Blathering About Semicolons · 7:28pm
It’s been a while since I’ve written any blogs about writing advice or whatever, but I’ve been thinking a lot about semicolons lately. Why? Because I’m the most interesting person on the planet, obviously. Marvel at how much I have going on in my personal life. Marvel.
Anyway, semicolons, right? They’re pretty weird. Of punctuation, they’re the mark that has the stereotype that nobody knows how to use them right, so you see tons of guides everywhere explaining their rules, complete with silly example sentences and little graphics that anthropomorphize punctuation marks.
(Interrobangs are always bewildered; it's canon)
And how to use them is certainly important, but the thing I rarely see covered is why to use them. I mean, the obvious answer to that one is ‘When it’s proper grammar to do so,’ but we’re talking about fiction writing here. This is a field where people can and do discuss a variety of stylistic choices, the rules don’t necessarily always apply the way they do in technical writing, and making the decision when editing for grammar is far less clear cut. So let’s dissect some thoughts about semicolons.
Just to get it out of the way, here’s a quick refresher on the rules for semicolons. Semicolons are used when:
(1) Joining two independent clauses when there is not a coordinating conjunction, or
(2) Separating complicated stuff in a list and commas wouldn’t be clear, like if each ‘item’ would have commas in it already.
Since everybody loves it when you get all grammar teacher with them, an independent clause is something that is a full sentence on its own (ie it has both a subject and a predicate), and a coordinating conjunction is a word that links two clauses without changing either phrase’s importance (the list of coordinating clauses is for, and, nor, but, or, yet, and so; you just need to remember the acronym FANBOYS). The second part is less important in fiction writing, because how often are you going to list things like New York, New York; Chicago, Illinois; Los Angeles, California; and Seattle, Washington in fiction? So really, all we need to worry about is the whole ‘joinin’ up two independent clauses’ thing.
So to finish off the refresher, here are two independent clauses, how they can be joined, and how they shouldn’t be, speaking strictly from the rules of grammar:
Rundown: first is right, because both independent clauses are complete sentences with subjects and predicates; second is also right and the basic correct usage of a semicolon, joining two independent clauses; third is an example of two independent clauses that happen to be joined with a coordinating conjunction; fourth is a more ‘off in the weeds’ example of the semicolon rules, because although ‘consequently’ seems to function like a coordinating conjunction, it’s actually a conjunctive adverb, and two independent clauses with one of those get separated by semicolons; and the final is wrong and this type of error is called a comma splice.
There, wasn’t that fun? No? Yeah, grammar be boring, yo. I at least put asses in it. You’re welcome.
Anyway, so we’ve answered the question of how to use semicolons for the umpteenth time, let’s get into when and why to use them. All of those examples up there are correct (except for the comma splice, anyway) and could be used in a story, so which one should be used?
Well, here’s where things get subjective and messy. There really isn’t a right answer to the question. This is, however, where things start getting kinda interesting to me, because it’s where we start breaking into the intention and readability of prose. Every choice could be used, even the comma splice, dependent on how it’s being used inside of a story.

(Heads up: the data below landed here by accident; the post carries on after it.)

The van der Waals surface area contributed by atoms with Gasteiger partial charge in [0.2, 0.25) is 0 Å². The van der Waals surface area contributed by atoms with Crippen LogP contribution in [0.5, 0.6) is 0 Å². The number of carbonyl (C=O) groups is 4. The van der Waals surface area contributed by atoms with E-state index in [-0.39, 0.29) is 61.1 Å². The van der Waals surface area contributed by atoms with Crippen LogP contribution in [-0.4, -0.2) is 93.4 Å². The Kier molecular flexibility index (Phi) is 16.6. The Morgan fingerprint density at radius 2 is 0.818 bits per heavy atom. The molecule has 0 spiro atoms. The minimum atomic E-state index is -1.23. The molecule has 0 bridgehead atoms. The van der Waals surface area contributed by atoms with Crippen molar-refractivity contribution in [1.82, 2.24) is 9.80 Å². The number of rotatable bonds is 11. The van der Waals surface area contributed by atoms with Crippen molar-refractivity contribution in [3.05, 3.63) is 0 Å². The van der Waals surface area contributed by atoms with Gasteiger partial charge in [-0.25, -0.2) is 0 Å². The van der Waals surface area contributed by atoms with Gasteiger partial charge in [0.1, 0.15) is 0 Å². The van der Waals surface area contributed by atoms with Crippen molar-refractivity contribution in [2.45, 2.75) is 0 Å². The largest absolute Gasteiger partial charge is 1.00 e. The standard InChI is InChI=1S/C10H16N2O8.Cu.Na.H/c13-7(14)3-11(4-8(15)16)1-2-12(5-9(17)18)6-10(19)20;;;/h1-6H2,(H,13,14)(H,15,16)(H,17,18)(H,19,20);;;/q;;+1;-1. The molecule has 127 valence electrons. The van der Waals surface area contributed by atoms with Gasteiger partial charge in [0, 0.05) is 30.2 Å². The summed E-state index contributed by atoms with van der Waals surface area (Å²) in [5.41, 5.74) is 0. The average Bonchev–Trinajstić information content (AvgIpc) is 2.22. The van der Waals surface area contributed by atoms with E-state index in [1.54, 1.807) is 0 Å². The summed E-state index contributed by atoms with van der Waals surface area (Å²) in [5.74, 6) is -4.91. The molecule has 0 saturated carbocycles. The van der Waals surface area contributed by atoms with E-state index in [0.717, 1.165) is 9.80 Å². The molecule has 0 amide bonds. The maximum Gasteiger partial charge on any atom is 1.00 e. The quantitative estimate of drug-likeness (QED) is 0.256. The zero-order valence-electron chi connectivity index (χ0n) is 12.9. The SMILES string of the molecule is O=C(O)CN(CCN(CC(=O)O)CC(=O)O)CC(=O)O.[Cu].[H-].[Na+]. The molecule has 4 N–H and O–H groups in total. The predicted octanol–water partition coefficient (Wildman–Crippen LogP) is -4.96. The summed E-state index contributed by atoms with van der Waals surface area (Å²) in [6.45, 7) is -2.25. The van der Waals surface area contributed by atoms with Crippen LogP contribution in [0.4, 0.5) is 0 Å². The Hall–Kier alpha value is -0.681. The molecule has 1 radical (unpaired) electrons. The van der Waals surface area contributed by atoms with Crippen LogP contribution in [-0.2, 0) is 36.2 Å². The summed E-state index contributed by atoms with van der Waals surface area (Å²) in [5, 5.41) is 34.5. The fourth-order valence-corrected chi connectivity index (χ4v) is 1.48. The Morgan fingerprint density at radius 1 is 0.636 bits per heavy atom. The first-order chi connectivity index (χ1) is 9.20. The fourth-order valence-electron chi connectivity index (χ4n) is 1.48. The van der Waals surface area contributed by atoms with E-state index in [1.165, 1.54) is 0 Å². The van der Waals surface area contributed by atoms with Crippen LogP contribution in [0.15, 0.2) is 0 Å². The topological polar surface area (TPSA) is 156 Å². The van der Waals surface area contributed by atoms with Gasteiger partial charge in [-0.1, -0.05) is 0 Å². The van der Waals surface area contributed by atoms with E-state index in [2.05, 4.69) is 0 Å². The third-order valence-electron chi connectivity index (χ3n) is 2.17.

(Plus there’s always the choice to rewrite it as a single sentence without separate independent clauses: Applejack likes hugging Twilight’s squishy ass.)
Stepping back from the fact that our independent clauses in question are kinda crap for actual prose and instead pretend we’re working on actual fiction, just knowing the rules for semicolons is only part of the battle. When it comes to making a decision on which form to use, there are a few things I try to keep in mind.
Semicolons are awkward.
Okay, so, I totes explained how semicolons worked just a few lines up. Did you need me to do that to follow along? If not, are you a weirdo who actually likes grammar like me? And if you did need the refresher, how many times have you looked at the rules for semicolons before this blog? Will my explanation stick with you for any impactful length of time after you wander off to other, probably more interesting blogs?
I’d wager that a couple people at this point have already forgotten the rules beyond a vague understanding.
Because that’s the thing with semicolons, they’re not used very often outside of technical writing. Most people aren’t super familiar with them, don’t need to be familiar with them, and put them out of mind for most of their waking life. Running across one is often distracting; you read a sentence and stop for a moment because there seems to be a comma that stole a period and is flaunting its theft smack dab in the middle.
This is a really big consideration when writing fiction.
Immersion is a very important quality to prose. Breaking the flow of a piece can really hurt its impact in a reader, because they’re losing the thread of what’s going on, if only for a moment. Some flow breaks are entirely intentional, mind you. Sentences, paragraphs, page breaks, and chapter breaks are all mechanical disruptions to flow that are made intentionally. There are non-mechanical ones, too; a funny line of dialogue that makes a reader laugh, or a beautiful, evocative passage could make a reader need to blink away the tears are things that break up the flow of a piece. Those are (hopefully) intentional breaks, too. Evoking specific reactions in a reader alters the reading pace like this all the time, and it’s a tool many writers cultivate through practice and experience.
Making a reader pause for a moment because they see a semicolon is not something people cultivate, though.